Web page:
Editor's Note: This story appeared in the December 2015 ORANGE Issue IV.
As Hollywood has focused increasingly on gender and racial diversity, several female directors have managed to break into a heavily male-dominated profession. If you’ve had your fill of Spielberg and Cameron, take a look at these five women who are making great movies and busting down barriers.
Story by Mary Dolan
Illustrations by Dani Muñoz
Banks is primarily known as an actress (“The Hunger Games,” “Pitch Perfect”) , but she caught Hollywood’s eye earlier this year by directing the well-received “Pitch Perfect 2.” Banks is already lined up to direct “Pitch Perfect 3,” and has two other movies in the works. Although Banks tends to play ditzy, quirky characters, she has shown that she (and other female directors) should not be dismissed.
Movie to watch: “Pitch Perfect 2”
Bigelow had a fairly standard filmography until 2008, when she directed the Best Picture Oscar-winning “The Hurt Locker.” In the process, she became the first woman to win the Oscar for Best Director (and beat her ex-husband James Cameron to the win). Since then, she has directed the Oscar-nominated “Zero Dark Thirty” and become an icon for women hoping to get a shot at the director’s chair.
Movie to watch: “The Hurt Locker”
Coppola is the daughter of acclaimed director Francis Ford Coppola, and for a while, she was mostly known for her heavily-criticized performance in his film “The Godfather Part III.” However, after directing the film “The Virgin Suicides” in 1999, she quickly became a director to watch. She received an Oscar nomination for Best Director for her 2004 film “Lost in Translation,” and she worked with “Lost in Translation” star Bill Murray on his upcoming special “A Very Murray Christmas.”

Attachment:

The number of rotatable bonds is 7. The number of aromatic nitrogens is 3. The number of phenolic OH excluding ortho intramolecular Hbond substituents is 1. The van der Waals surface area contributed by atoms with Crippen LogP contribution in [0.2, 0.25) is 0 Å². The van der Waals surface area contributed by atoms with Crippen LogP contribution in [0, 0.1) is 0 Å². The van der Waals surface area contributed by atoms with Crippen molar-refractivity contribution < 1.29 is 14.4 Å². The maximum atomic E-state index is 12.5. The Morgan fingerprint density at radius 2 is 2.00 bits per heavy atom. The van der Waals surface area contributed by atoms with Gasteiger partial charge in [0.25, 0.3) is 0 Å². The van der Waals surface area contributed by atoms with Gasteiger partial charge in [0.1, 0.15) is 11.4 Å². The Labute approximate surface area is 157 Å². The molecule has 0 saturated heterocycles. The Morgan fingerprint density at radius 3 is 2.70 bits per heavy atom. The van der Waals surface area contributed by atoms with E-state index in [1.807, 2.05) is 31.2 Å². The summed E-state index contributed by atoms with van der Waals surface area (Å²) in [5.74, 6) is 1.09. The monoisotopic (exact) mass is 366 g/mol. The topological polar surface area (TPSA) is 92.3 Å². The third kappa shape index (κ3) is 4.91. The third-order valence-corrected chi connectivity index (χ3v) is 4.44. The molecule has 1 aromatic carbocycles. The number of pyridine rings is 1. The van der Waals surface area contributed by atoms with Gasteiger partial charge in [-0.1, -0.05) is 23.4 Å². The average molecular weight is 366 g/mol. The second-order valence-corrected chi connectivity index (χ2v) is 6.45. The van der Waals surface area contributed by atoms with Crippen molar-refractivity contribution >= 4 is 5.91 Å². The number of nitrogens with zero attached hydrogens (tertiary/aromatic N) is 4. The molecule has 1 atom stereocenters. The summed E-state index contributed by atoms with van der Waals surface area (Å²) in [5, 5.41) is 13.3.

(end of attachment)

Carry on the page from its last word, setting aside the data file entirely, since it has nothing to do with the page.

Movie to watch: “Lost in Translation”
DuVernay followed a similar path as Bigelow. After directing mostly smaller films and TV shows, her profile suddenly received a boost after directing 2014’s Best Picture nominee “Selma.” Unfortunately, DuVernay failed to receive a nomination for Best Director, which some perceived as an unjust snub on the Academy’s part. Had she received a nomination, she would have been the first woman of color to be nominated for the honor. However, DuVernay has other projects in the works and will more than likely get a second chance — and inspire other women of color to do the same.
Movie to watch: “Selma”
Since making a critically-acclaimed splash with her third directing effort “Monster” in 2003, Jenkins has stayed quiet and directed mostly TV episodes. However, she has been tapped to direct the 2017 big screen adaptation of “Wonder Woman,” which will focus on the title character after she makes her debut in this year’s “Batman v. Superman: Dawn of Justice.” Helming such an anticipated and woman-centric film will certainly boost Jenkins’s already enviable profile, as she will be the first woman to direct a DC Comics film.
Movie to watch: “Monster”